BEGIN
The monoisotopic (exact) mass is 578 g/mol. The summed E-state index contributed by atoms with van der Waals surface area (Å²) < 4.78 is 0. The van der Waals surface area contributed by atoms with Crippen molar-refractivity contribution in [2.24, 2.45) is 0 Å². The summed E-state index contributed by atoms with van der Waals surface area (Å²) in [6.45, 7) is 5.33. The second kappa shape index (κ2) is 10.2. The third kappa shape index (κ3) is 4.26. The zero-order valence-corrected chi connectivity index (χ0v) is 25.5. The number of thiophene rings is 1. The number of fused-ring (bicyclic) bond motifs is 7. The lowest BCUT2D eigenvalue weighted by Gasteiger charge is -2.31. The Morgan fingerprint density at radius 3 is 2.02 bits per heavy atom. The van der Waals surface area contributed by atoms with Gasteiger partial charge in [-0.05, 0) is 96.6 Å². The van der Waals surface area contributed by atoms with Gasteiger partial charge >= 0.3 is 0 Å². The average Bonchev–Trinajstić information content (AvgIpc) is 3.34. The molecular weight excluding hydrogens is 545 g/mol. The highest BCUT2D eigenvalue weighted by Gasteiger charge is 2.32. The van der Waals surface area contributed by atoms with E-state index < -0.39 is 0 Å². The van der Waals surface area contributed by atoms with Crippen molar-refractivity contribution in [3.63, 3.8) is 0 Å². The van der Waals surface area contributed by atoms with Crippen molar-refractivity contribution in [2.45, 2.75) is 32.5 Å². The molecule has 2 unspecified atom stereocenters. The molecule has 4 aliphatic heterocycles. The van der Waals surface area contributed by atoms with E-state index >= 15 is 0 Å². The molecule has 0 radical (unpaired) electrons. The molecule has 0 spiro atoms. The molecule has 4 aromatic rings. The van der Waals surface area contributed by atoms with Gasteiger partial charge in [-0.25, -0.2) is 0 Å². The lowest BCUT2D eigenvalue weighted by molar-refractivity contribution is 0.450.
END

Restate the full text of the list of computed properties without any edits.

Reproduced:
The monoisotopic (exact) mass is 578 g/mol. The summed E-state index contributed by atoms with van der Waals surface area (Å²) < 4.78 is 0. The van der Waals surface area contributed by atoms with Crippen molar-refractivity contribution in [2.24, 2.45) is 0 Å². The summed E-state index contributed by atoms with van der Waals surface area (Å²) in [6.45, 7) is 5.33. The second kappa shape index (κ2) is 10.2. The third kappa shape index (κ3) is 4.26. The zero-order valence-corrected chi connectivity index (χ0v) is 25.5. The number of thiophene rings is 1. The number of fused-ring (bicyclic) bond motifs is 7. The lowest BCUT2D eigenvalue weighted by Gasteiger charge is -2.31. The Morgan fingerprint density at radius 3 is 2.02 bits per heavy atom. The van der Waals surface area contributed by atoms with Gasteiger partial charge in [-0.05, 0) is 96.6 Å². The van der Waals surface area contributed by atoms with Gasteiger partial charge >= 0.3 is 0 Å². The average Bonchev–Trinajstić information content (AvgIpc) is 3.34. The molecular weight excluding hydrogens is 545 g/mol. The highest BCUT2D eigenvalue weighted by Gasteiger charge is 2.32. The van der Waals surface area contributed by atoms with E-state index < -0.39 is 0 Å². The van der Waals surface area contributed by atoms with Crippen molar-refractivity contribution in [3.63, 3.8) is 0 Å². The van der Waals surface area contributed by atoms with Crippen molar-refractivity contribution in [2.45, 2.75) is 32.5 Å². The molecule has 2 unspecified atom stereocenters. The molecule has 4 aliphatic heterocycles. The van der Waals surface area contributed by atoms with E-state index >= 15 is 0 Å². The molecule has 0 radical (unpaired) electrons. The molecule has 0 spiro atoms. The molecule has 4 aromatic rings. The van der Waals surface area contributed by atoms with Gasteiger partial charge in [-0.25, -0.2) is 0 Å². The lowest BCUT2D eigenvalue weighted by molar-refractivity contribution is 0.450.